Story Spotlight: “The Bedlamite” by Ferrel Moore

High Seas Cthulhu offers dark fiction on the open seas—or as the editor describes it, “Swashbuckling Adventure meeting Mythos.” Some of the tales are historical, and some more modern. Ferrel Moore’s contribution to the anthology, “The Bedlamite,” was set in the 1800’s. Heavy in atmosphere, the tale works hard  to build suspense until the the terrific climax. It’s characters are a creepy, and dysfunctional lot.

Consider what I have already told you.  Each time in the past that this has occurred,” continued Dr. Trempski, “the ships were left behind untouched, just as now.  Only the men were taken or driven mad.  Remember the Sirens of the ancient Greek Mariners?  There are many such legends from many traditions.  But in the strange tales concerning the Deep Ones, we hear such narratives at their most terrifying.

Remember, when the Eye of Dagon rose, but did not see the sign that it sought, madness and death descended on anyone that it looked upon.  The Secretary’s son perhaps saved his life by putting out his own eyes.”

SS) What is the allure of writing dark fiction?

FM) Dark fiction’s primary interest to me is an exercise in creating mood.  I find word usage incredibly interesting, which is why I love genre work.  It requires that I learn a whole new way of meeting readers expectations.

SS)Your story was set in the 1800’s. Did you choose to write a piece about that era for any particular reason? Does it strike a romantic note for you?

FM)I chose the 1800’s because I consider it a terrifying period in American history showcasing the barbaric horrors and insanity redolent with self-indulgence, cruelty, bad hygiene.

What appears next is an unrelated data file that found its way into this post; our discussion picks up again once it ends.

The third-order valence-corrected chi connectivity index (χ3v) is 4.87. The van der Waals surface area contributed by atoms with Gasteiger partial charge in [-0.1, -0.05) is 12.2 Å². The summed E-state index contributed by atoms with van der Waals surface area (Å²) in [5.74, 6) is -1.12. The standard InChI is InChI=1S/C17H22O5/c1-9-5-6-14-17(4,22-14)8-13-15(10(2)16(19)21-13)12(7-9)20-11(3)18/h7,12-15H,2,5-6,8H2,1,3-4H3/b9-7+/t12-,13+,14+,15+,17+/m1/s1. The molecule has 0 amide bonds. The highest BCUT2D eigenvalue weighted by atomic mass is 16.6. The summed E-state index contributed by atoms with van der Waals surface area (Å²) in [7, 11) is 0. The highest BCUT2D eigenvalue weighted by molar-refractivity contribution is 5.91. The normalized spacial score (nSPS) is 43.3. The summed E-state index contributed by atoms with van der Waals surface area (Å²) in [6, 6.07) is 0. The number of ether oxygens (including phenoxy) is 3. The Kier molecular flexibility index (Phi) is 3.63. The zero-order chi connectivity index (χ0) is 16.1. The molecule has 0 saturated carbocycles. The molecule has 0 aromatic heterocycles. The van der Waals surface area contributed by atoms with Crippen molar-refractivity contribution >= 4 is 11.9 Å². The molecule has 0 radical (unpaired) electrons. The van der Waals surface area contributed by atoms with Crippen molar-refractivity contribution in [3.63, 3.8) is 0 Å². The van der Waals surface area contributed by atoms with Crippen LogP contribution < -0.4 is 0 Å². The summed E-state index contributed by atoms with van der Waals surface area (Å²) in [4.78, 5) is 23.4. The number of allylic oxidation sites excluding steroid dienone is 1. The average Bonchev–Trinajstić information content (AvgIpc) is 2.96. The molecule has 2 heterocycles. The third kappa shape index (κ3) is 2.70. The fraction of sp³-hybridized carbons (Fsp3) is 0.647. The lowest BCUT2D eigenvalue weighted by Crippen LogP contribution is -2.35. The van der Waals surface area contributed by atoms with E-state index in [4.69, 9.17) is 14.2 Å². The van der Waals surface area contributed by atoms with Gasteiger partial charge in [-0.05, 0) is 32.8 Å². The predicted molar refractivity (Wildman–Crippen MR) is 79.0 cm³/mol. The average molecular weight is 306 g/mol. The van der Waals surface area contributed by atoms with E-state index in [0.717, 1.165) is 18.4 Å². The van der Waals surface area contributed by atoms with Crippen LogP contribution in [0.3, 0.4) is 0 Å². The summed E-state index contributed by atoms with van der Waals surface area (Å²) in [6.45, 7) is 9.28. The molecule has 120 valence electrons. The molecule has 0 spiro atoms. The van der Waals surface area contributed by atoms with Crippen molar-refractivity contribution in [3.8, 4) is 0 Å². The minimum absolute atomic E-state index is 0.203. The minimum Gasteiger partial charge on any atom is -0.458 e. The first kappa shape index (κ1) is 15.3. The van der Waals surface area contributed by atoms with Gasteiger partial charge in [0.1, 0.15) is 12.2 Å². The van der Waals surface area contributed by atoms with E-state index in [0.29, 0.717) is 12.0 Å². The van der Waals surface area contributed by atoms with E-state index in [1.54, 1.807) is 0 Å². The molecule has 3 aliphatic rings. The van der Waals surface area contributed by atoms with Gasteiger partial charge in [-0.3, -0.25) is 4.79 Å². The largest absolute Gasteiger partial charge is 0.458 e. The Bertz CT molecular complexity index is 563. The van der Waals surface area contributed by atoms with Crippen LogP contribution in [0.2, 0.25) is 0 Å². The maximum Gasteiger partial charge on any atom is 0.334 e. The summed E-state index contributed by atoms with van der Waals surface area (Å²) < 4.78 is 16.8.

FM) Okay, I chose the 1800’s because it resonated well with Lovecraft’s well-known love of the period, and his themes of insanity and chaos. That’s

why I centered the story around a madman (known to some as a “bedlamite” after the most infamous asylum for the insane).  In this story, my goal was to be true to Lovecraft’s beliefs about the origin of madness, wherein they come from “beyond.”

Poe, of course, saw the origins of madness within the individual.  “The Imp of the Perverse” is hardly an exception in this regard as the imp is simply a metaphor for one aspect of human psychology.

SS)What is the hardest thing for you about writing a mythos story?

FM)Mythos stories are great to write.  My favorite genre is mystery and suspense, but I have to admit that the Mythos makes me  work harder as a writer.  Whereas mystery and suspense are boundaried at the very least by semi-reasonable expectations , the Mythos allows us to take questions of “what if” to a fantastic level.

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